Brilliant minds have once again concluded a really good way to realize prosperity is to tax resources from the private sector and put them in overhead. Consultants contracted by the City of Hendersonville recommend expanding the reach of the twelve-cent assessment known as the Historic Seventh Avenue District. Adding thirty-six properties to the municipal service district is expected to double revenues – for government, not those who pay. Those who pay will enjoy those phantasmagoric indirect and induced multipliers somewhere in our dreams.

Problems motivating the predation included, “lack of consolidated ownership,” the” lack of a gateway to the district,” and “blighted housing.” There is also interest in acquiring an urban redevelopment area designation to turn the area into a little Russia. Doing so could expand the scope of the governing board and legitimize its purpose in the public eye.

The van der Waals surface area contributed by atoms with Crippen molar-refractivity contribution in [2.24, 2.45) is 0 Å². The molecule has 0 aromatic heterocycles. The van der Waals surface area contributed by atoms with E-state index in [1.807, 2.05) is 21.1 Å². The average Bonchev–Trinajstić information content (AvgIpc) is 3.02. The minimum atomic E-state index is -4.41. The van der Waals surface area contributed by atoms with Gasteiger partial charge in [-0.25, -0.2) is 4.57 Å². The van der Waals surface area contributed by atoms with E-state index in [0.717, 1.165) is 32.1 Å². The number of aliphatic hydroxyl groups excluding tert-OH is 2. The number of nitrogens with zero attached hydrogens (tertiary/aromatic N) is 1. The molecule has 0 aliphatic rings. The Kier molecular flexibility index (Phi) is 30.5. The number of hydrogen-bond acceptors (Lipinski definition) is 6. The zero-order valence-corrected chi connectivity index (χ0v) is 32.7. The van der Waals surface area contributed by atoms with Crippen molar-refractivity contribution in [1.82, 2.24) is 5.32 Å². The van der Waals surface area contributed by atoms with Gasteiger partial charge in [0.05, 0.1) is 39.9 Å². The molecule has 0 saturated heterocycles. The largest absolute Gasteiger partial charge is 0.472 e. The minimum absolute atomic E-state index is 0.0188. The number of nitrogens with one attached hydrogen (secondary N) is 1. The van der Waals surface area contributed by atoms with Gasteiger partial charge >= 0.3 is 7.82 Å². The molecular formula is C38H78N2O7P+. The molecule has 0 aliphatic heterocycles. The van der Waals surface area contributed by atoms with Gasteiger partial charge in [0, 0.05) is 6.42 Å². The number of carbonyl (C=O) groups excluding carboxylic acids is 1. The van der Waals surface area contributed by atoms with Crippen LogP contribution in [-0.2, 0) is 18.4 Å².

If it created an urban redevelopment area, the City Council could appoint or function itself as a Redevelopment Commission to guide revitalization. Under the law, the commission could acquire and sell property to developers, grant development incentives, issue bonds to finance construction projects, encumber property with covenants to advance redevelopment goals and condemn and demolish blighted properties, the consultants said.

Let’s suppose you were a little store with drooping sales. You let your part-time assistant go because you couldn’t afford to pay her. Now, you are reducing inventory and wondering if it wouldn’t be more profitable to just go out of business. Well, you can pay the new tax, and instead of keeping products on the shelves, you can buy hanging baskets and streetscaping. You could even get a grant to improve the façade of your store to make it look like it stepped off Main Street in Disneyland.